The sea is loneliness.
That’s not a spoiler for Sea of Solitude, the latest effort from Berlin-based indie studio Jo-Mei, and a game that, since its announcement some years ago, has been fairly explicit about its allegorical nature, and its willingness to tackle tough topics directly.
And now that it’s here and ready for players to take on, all that remains is to see if it can stay afloat.
Sea of Solitude (PC [reviewed], PS4, Xbox One)
Publisher: EA Originals
Released: July 5, 2019
Kay is trapped on a tiny boat in the middle of what seems like an endless sea. Though she sounds like a young woman, she’s got the appearance of a monster, all shadow-black fur and glowing red eyes. Around her are other, larger monsters, including a sea creature that’ll eat her if she swims for too long, a shell-clad beast yelling verbal abuse, and more besides. She needs to find out why she looks the way she does, and just what is it these creatures seem to know or realize about her that she doesn’t yet.
To reveal much more about the story would be to give away Sea of Solitude‘s essence. But suffice it to say that if you think Sea of Solitude is going to be a tranquil, quiet solo journey in the vein of ICO, Journey, or Rime, it’s worth remembering that sometimes the loudest voices you hear when you’re alone are the ones that come from your own mind, and the things they have to say aren’t always calming or meditative.
The game doesn’t play coy with its themes of isolation, loneliness, and the troubles it can bring. Self-loathing, marital strife, bullying, suicidal leanings, estrangement and more rise front and center, as the game’s chapters arrange themselves around the turmoils of both Kay and the people close to her. Virtually every image in the game can be picked at for underlying meanings. A reptilian creature with a maternal expression, covered in furry black tentacles. A house-sized crow crying glowing tears. A majestic creature wearing a mask of ice, cracked to reveal something darker underneath. The sea, of course, and the way the environs swing wildly from dark and foreboding to a beautifully rendered pleasantness that rivals the best output of Zelda series.
Somewhat less serene is the writing, which is straightforward enough in its messages as to be practically blunt, leaving no room for interpretation as to what Sea of Solitude and its developers have to say. This might be a turn-off for more players seeking more sophistication, but for me, the dialog and cutscenes came across as striking for their lack of pretense, their willingness to up and just say their piece a refreshing reminder that there’s space in the medium for a game that puts it out there, simply and bluntly. For some, these messages Sea of Solitude practically yells at their face as they play might be just what they need to hear, unfiltered by the abstractions and hinting nature of some of its contemporaries.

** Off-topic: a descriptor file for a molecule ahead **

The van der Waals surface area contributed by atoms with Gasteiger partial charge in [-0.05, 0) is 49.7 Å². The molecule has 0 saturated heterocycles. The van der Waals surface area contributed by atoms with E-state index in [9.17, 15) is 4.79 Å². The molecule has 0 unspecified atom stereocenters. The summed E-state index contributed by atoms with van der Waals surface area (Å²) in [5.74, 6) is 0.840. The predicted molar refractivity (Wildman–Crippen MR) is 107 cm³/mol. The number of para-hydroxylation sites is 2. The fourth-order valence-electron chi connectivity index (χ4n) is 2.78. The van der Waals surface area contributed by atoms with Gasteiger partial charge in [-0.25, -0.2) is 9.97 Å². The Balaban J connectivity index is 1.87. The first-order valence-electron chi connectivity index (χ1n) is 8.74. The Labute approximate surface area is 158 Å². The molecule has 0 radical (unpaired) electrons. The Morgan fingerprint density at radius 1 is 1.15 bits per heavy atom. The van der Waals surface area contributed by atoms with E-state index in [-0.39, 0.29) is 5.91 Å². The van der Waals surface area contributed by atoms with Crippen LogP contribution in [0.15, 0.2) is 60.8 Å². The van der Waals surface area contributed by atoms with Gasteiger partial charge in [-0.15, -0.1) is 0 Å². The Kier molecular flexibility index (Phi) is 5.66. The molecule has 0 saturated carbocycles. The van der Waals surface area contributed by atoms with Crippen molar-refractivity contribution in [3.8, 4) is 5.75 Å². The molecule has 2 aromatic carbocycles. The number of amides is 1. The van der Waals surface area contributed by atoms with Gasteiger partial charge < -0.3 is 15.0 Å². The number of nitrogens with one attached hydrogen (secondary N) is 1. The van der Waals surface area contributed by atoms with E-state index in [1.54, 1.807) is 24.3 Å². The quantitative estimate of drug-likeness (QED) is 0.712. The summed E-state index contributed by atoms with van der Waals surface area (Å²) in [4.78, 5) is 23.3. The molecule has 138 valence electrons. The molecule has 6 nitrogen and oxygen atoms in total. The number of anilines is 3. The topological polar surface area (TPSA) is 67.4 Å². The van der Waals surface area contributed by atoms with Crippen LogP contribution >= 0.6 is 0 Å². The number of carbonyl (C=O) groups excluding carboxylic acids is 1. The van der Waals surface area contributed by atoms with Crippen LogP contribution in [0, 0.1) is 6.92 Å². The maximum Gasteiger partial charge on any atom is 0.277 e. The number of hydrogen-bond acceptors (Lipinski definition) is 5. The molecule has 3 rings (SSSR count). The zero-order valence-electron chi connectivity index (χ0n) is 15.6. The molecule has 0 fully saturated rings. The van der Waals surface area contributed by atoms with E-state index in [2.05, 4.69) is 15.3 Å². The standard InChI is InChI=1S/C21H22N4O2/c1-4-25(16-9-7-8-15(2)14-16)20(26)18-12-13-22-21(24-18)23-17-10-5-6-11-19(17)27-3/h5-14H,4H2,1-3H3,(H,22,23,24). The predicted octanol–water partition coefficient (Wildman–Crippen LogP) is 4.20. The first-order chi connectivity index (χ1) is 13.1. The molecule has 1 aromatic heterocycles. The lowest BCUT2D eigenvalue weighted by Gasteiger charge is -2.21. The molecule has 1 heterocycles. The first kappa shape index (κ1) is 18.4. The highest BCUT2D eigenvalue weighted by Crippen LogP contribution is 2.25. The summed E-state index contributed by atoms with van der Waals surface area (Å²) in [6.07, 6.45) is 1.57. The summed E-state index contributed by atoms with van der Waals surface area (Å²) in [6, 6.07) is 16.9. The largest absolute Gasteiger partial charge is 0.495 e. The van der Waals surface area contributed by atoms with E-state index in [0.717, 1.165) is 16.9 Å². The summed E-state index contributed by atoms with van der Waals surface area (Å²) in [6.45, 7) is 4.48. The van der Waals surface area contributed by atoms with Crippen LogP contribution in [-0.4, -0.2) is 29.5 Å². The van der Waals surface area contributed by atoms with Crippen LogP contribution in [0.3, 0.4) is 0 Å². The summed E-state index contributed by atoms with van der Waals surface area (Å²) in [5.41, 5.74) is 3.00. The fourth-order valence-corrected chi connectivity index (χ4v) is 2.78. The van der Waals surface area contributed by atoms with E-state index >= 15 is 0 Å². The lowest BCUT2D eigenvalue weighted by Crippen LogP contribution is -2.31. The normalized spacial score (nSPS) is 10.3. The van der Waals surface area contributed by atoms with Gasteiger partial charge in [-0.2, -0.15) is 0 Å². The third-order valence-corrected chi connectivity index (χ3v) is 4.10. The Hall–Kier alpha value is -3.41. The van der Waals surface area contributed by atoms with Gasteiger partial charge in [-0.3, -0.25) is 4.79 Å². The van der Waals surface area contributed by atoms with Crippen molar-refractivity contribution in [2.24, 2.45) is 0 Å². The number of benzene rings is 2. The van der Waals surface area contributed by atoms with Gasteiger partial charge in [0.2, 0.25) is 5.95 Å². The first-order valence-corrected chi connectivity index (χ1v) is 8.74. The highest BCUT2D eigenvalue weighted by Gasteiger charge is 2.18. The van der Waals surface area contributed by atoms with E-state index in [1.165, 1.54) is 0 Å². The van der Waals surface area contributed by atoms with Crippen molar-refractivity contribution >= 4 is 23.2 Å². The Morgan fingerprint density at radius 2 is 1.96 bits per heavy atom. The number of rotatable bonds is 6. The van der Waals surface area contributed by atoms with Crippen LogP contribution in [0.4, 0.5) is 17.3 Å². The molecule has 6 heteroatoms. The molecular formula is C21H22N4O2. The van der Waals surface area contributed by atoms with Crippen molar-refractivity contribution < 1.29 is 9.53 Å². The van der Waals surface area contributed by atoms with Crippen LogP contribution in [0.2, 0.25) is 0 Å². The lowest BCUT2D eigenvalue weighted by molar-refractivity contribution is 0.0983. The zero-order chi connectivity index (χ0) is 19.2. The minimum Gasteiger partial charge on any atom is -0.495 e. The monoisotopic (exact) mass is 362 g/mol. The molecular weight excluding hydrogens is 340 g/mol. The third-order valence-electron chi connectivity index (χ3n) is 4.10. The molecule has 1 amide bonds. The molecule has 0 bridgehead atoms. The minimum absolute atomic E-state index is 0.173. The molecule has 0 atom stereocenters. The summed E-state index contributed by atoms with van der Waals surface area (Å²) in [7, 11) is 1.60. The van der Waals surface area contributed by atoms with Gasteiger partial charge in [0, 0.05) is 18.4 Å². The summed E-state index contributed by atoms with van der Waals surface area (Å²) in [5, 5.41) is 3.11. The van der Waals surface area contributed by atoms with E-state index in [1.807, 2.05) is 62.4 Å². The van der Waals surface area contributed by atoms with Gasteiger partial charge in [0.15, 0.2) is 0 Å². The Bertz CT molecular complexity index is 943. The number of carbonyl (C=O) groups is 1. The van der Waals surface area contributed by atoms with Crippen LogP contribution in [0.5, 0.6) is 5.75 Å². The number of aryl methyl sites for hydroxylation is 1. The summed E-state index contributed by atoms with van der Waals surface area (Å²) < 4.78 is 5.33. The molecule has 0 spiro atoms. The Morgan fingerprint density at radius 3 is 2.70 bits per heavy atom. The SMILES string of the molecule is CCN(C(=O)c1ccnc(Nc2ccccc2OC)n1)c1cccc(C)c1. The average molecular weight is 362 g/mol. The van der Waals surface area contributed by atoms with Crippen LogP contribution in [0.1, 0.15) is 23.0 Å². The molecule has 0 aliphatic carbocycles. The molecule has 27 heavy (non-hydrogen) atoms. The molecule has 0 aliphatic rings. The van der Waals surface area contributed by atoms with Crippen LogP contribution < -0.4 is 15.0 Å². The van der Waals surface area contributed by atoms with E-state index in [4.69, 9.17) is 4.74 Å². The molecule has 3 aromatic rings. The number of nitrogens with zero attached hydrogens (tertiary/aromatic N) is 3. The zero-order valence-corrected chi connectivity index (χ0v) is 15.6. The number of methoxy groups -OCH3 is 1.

Of course, that deliberate lack of elegance can run against a work as well as for it. For Sea of Solitude, that means somewhat mixed messages resulting from a lack of unified focus in its stories. Each set of chapters deals with one person close to Kay, and their respective struggles, but in practice, the use of Kay’s character as a nexus of sorts for these troubles doesn’t work quite as cohesively as it could if Kay had been more central to the narrative. We are in Kay’s head, after, all, so it wouldn’t be inappropriate if the story were more about her than it is now.
If anything might qualify as something of a letdown with Sea of Solitude, it’s that the game’s overall mechanics don’t really deepen or evolve too much over its four-hour-plus runtime. It’s hardly a chore to play thanks to fairly refined (if simplistic) puzzle-platformer gimmicks, but they alone won’t save Sea of Solitude for a player that’s not interested in the narrative,or one that’s looking for extensive replayability. Despite the presence of some collectibles, it’s not the type of game to stick with beyond the credits reel.
Sea of Solitude stands out as heartfelt, almost painfully sincere, so much so that I hesitated to actually put a score on this review at all. It felt almost crass to do so, like being allowed to read a relative’s diary, only to give it a thumbs-up or -down. Though engaging gameplay and meaningful messaging aren’t mutually exclusive in games, Sea of Solitude is squarely one of a growing number of titles that challenges the notion that “fun and entertainment” should be a game’s main priority in every case.
[This review is based on a retail build of the game provided by the publisher. Note that Russ Pitts, who was a writer credited in the game, previously worked for our parent company at Escapist.]